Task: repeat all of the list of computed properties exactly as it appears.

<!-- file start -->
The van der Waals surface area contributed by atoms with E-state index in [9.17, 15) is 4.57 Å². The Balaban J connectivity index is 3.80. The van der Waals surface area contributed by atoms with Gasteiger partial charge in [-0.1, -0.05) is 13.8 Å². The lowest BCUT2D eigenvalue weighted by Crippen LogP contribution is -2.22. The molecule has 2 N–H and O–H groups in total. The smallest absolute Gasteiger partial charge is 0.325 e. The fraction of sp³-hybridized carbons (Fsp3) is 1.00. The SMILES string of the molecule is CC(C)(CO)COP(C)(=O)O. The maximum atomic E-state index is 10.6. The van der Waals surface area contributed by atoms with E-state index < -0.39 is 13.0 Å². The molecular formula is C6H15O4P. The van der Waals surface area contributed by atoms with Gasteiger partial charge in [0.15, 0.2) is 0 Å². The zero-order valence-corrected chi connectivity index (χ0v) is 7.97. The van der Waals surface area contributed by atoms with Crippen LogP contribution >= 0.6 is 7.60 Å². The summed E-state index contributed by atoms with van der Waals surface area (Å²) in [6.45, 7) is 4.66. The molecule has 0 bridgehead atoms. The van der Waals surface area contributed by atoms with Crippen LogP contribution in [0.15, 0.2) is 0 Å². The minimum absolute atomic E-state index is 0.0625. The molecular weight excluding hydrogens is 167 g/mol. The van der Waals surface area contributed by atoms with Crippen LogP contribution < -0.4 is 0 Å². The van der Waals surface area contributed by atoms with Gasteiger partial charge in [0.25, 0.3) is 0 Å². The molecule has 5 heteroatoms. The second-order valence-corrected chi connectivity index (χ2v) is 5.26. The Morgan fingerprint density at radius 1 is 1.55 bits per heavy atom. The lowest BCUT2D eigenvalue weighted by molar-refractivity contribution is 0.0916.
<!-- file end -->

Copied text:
The van der Waals surface area contributed by atoms with E-state index in [9.17, 15) is 4.57 Å². The Balaban J connectivity index is 3.80. The van der Waals surface area contributed by atoms with Gasteiger partial charge in [-0.1, -0.05) is 13.8 Å². The lowest BCUT2D eigenvalue weighted by Crippen LogP contribution is -2.22. The molecule has 2 N–H and O–H groups in total. The smallest absolute Gasteiger partial charge is 0.325 e. The fraction of sp³-hybridized carbons (Fsp3) is 1.00. The SMILES string of the molecule is CC(C)(CO)COP(C)(=O)O. The maximum atomic E-state index is 10.6. The van der Waals surface area contributed by atoms with E-state index < -0.39 is 13.0 Å². The molecular formula is C6H15O4P. The van der Waals surface area contributed by atoms with Gasteiger partial charge in [0.15, 0.2) is 0 Å². The zero-order valence-corrected chi connectivity index (χ0v) is 7.97. The van der Waals surface area contributed by atoms with Crippen LogP contribution >= 0.6 is 7.60 Å². The summed E-state index contributed by atoms with van der Waals surface area (Å²) in [6.45, 7) is 4.66. The molecule has 0 bridgehead atoms. The van der Waals surface area contributed by atoms with Crippen LogP contribution in [0.15, 0.2) is 0 Å². The minimum absolute atomic E-state index is 0.0625. The molecular weight excluding hydrogens is 167 g/mol. The van der Waals surface area contributed by atoms with Crippen LogP contribution < -0.4 is 0 Å². The van der Waals surface area contributed by atoms with Gasteiger partial charge in [0.25, 0.3) is 0 Å². The molecule has 5 heteroatoms. The second-order valence-corrected chi connectivity index (χ2v) is 5.26. The Morgan fingerprint density at radius 1 is 1.55 bits per heavy atom. The lowest BCUT2D eigenvalue weighted by molar-refractivity contribution is 0.0916.